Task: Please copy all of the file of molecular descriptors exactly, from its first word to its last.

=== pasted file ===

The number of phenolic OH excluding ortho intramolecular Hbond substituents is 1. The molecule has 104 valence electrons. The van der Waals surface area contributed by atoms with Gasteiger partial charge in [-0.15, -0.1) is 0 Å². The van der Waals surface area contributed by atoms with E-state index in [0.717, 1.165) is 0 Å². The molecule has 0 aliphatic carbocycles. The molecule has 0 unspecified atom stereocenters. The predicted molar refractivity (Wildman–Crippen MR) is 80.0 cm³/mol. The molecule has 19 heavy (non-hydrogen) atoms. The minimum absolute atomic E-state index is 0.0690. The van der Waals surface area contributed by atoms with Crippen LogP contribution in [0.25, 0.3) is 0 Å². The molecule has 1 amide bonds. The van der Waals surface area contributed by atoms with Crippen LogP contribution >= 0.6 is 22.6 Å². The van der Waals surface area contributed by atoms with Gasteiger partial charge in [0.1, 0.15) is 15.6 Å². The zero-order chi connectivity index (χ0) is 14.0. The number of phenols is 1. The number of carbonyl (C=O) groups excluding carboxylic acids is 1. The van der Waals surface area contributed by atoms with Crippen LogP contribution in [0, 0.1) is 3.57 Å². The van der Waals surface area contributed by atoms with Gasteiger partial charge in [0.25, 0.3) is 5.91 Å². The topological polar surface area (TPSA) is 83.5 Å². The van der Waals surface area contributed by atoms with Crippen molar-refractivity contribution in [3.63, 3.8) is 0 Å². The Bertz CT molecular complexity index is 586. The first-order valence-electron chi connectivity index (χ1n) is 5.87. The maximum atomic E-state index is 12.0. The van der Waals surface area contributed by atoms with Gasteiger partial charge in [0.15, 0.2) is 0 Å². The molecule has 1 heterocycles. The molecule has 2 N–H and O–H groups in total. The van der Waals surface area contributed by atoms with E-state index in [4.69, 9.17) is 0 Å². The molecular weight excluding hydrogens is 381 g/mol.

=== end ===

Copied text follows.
The number of phenolic OH excluding ortho intramolecular Hbond substituents is 1. The molecule has 104 valence electrons. The van der Waals surface area contributed by atoms with Gasteiger partial charge in [-0.15, -0.1) is 0 Å². The van der Waals surface area contributed by atoms with E-state index in [0.717, 1.165) is 0 Å². The molecule has 0 aliphatic carbocycles. The molecule has 0 unspecified atom stereocenters. The predicted molar refractivity (Wildman–Crippen MR) is 80.0 cm³/mol. The molecule has 19 heavy (non-hydrogen) atoms. The minimum absolute atomic E-state index is 0.0690. The van der Waals surface area contributed by atoms with Crippen LogP contribution in [0.25, 0.3) is 0 Å². The molecule has 1 amide bonds. The van der Waals surface area contributed by atoms with Crippen LogP contribution >= 0.6 is 22.6 Å². The van der Waals surface area contributed by atoms with Gasteiger partial charge in [0.1, 0.15) is 15.6 Å². The zero-order chi connectivity index (χ0) is 14.0. The number of phenols is 1. The number of carbonyl (C=O) groups excluding carboxylic acids is 1. The van der Waals surface area contributed by atoms with Crippen LogP contribution in [0, 0.1) is 3.57 Å². The van der Waals surface area contributed by atoms with Gasteiger partial charge in [0.25, 0.3) is 5.91 Å². The topological polar surface area (TPSA) is 83.5 Å². The van der Waals surface area contributed by atoms with Crippen molar-refractivity contribution in [3.63, 3.8) is 0 Å². The Bertz CT molecular complexity index is 586. The first-order valence-electron chi connectivity index (χ1n) is 5.87. The maximum atomic E-state index is 12.0. The van der Waals surface area contributed by atoms with Gasteiger partial charge in [0.15, 0.2) is 0 Å². The molecule has 1 heterocycles. The molecule has 2 N–H and O–H groups in total. The van der Waals surface area contributed by atoms with E-state index in [4.69, 9.17) is 0 Å². The molecular weight excluding hydrogens is 381 g/mol.